Playing Politics

Just about a year ago, Target Corp. unwittingly created a firestorm when it made a $150,000 donation to a group supporting the Minnesota gubernatorial candidacy of Republican Tom Emmer.

Emmer, who ran unsuccessfully as a pro-business candidate, opposed expansion of gay and lesbian rights. Target, on the other hand, had been in the forefront of companies offering benefits to employees in same-sex relationships.

Target's contribution outraged some gay and lesbian groups, who called for a boycott of the mass merchant.

The headline-grabbing controversy caught Target off guard. While the Minneapolis-based discount chain known for its generous corporate giving apologized for the brouhaha, it didn't back off its right to make political donations. "Target doesn't have a social agenda. It has a business agenda," Target spokeswoman Lena Michaud told the Minneapolis Star Tribune.

Thanks to the U.S. Supreme Court's 2010 decision in the Citizens United case, which upheld the right of a nonprofit group to air an unflattering documentary about Hillary Clinton during a campaign period, corporations and unions have more leeway to make donations to political candidates. The court said corporations have "personhood" and the same First Amendment right to free speech as individuals. It also declared unconstitutional former limits on corporate spending and dismissed a requirement that corporate sponsors of televised ads clearly identify themselves.

But playing in the high stakes world of politics carries big risks to food retailers and manufacturers because they serve broad swaths of customers and often have invested heavily in building their brands, say brand consultants and business experts.

"It's risky for brands to make political contributions because their contributions are public information, and their political leanings may not match their customers' political leanings," warns Joan Schneider, a public relations strategist in Boston.

"Those third-rail issues, whether it is gay rights or abortion . . . are just very black-and-white issues in the way that candidates talk about them and people feel about them."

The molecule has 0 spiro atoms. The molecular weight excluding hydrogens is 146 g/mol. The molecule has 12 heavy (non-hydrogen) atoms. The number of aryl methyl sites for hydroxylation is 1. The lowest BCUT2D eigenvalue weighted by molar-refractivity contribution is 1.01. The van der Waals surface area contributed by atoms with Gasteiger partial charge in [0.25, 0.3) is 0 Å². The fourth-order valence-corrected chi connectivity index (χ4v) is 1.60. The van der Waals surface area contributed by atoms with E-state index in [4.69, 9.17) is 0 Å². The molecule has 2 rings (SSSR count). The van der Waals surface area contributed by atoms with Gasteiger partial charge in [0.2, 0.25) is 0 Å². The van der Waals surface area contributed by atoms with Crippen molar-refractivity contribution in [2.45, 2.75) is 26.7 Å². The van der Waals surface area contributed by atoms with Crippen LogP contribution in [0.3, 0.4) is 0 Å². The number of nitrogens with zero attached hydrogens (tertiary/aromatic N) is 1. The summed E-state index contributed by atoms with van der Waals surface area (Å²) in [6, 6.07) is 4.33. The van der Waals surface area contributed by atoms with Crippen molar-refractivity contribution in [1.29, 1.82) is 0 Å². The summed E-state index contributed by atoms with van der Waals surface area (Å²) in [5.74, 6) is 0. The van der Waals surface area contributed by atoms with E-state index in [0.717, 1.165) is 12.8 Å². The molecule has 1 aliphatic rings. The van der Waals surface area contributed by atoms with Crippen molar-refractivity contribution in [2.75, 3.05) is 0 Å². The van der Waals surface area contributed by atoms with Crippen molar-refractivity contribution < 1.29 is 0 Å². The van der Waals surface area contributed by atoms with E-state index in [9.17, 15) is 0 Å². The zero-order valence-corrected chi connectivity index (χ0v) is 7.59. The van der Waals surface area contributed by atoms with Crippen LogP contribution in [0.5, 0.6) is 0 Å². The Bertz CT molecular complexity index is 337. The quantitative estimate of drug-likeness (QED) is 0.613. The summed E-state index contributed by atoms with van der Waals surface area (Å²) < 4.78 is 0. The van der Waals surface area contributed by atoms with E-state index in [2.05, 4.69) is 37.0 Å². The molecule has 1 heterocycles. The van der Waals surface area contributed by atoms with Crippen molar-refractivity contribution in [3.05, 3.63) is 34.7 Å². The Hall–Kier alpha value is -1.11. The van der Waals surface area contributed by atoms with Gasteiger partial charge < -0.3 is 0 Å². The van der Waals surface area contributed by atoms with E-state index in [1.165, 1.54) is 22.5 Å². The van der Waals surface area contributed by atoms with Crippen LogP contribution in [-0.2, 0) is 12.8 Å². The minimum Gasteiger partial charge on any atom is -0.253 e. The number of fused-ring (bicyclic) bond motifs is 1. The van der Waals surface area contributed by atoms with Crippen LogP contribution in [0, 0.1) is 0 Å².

—Laura Ries

author of "The War in the Boardroom"

Laura Ries, a brand consultant in Roswell, Ga., and author of "The War in the Boardroom," agrees. "The downside is the negative PR that groups will generate by publicizing a company's gift to a candidate who has views that not everyone will agree with."

Getting emotional

A controversy can erupt quickly when the political cause is emotionally charged. "Those third-rail issues, whether it is gay rights or abortion, these are just very black-and-white issues in the way that candidates talk about them and people feel about them," Ries says.

Another potential third-rail issue is immigration reform, say observers. Supporting a candidate who opposes amnesty for illegal immigrants, for example, could offend Hispanic customers, the fastest-growing demographic group in the United States.

While most of the risk for businesses comes from supporting socially conservative candidates, contributions can backfire in another way, points out Schneider: A contribution could be refused. In 2005, when Walmart was engaged in a battle with labor groups that accused the nation's largest retailer of paying substandard wages and providing stingy benefits, then-Sen. Hillary Rodham Clinton gave back a campaign contribution from Walmart Stores Inc., citing "serious differences." She did so despite previously serving on Walmart's board of directors.

A company doesn't even have to make a monetary donation to find itself embroiled in controversy. Earlier this year, several gay rights organizations called for a boycott of Atlanta-based fast-food chain Chick-fil-A, which is known for promoting its founder's version of Christian values. The trigger: One of Chick-fil-A's Pennsylvania restaurants had offered meals to participants in a marriage seminar sponsored by a group that opposes gay marriage.

Backing a winner

Some food retailers have decided to avoid the potential for controversy from political donations altogether. For example, Costco Wholesale Corp., based in Issaquah, Wash., states on its website that it does not fund political organizations, religious organizations, research studies and athletic teams.